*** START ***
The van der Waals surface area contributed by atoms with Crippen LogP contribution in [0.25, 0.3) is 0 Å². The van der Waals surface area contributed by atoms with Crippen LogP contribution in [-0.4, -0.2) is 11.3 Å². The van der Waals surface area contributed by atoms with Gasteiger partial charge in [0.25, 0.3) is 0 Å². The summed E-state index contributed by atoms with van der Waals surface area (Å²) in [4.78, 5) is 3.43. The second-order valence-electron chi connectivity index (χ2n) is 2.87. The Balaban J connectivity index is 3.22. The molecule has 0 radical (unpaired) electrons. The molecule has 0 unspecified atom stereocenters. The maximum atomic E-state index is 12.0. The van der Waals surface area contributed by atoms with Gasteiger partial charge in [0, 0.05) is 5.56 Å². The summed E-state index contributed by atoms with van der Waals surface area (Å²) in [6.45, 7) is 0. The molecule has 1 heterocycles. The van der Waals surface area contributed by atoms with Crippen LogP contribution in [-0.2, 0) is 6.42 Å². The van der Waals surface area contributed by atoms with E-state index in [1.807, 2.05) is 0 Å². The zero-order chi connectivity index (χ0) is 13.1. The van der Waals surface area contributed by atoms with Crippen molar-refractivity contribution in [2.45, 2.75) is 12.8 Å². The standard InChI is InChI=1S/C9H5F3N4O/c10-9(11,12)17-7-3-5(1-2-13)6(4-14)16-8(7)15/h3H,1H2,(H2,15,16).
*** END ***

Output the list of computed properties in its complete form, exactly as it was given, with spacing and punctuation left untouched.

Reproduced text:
The van der Waals surface area contributed by atoms with Crippen LogP contribution in [0.25, 0.3) is 0 Å². The van der Waals surface area contributed by atoms with Crippen LogP contribution in [-0.4, -0.2) is 11.3 Å². The van der Waals surface area contributed by atoms with Gasteiger partial charge in [0.25, 0.3) is 0 Å². The summed E-state index contributed by atoms with van der Waals surface area (Å²) in [4.78, 5) is 3.43. The second-order valence-electron chi connectivity index (χ2n) is 2.87. The Balaban J connectivity index is 3.22. The molecule has 0 radical (unpaired) electrons. The molecule has 0 unspecified atom stereocenters. The maximum atomic E-state index is 12.0. The van der Waals surface area contributed by atoms with Gasteiger partial charge in [0, 0.05) is 5.56 Å². The summed E-state index contributed by atoms with van der Waals surface area (Å²) in [6.45, 7) is 0. The molecule has 1 heterocycles. The van der Waals surface area contributed by atoms with Crippen LogP contribution in [-0.2, 0) is 6.42 Å². The van der Waals surface area contributed by atoms with E-state index in [1.807, 2.05) is 0 Å². The zero-order chi connectivity index (χ0) is 13.1. The van der Waals surface area contributed by atoms with Crippen molar-refractivity contribution in [2.45, 2.75) is 12.8 Å². The standard InChI is InChI=1S/C9H5F3N4O/c10-9(11,12)17-7-3-5(1-2-13)6(4-14)16-8(7)15/h3H,1H2,(H2,15,16).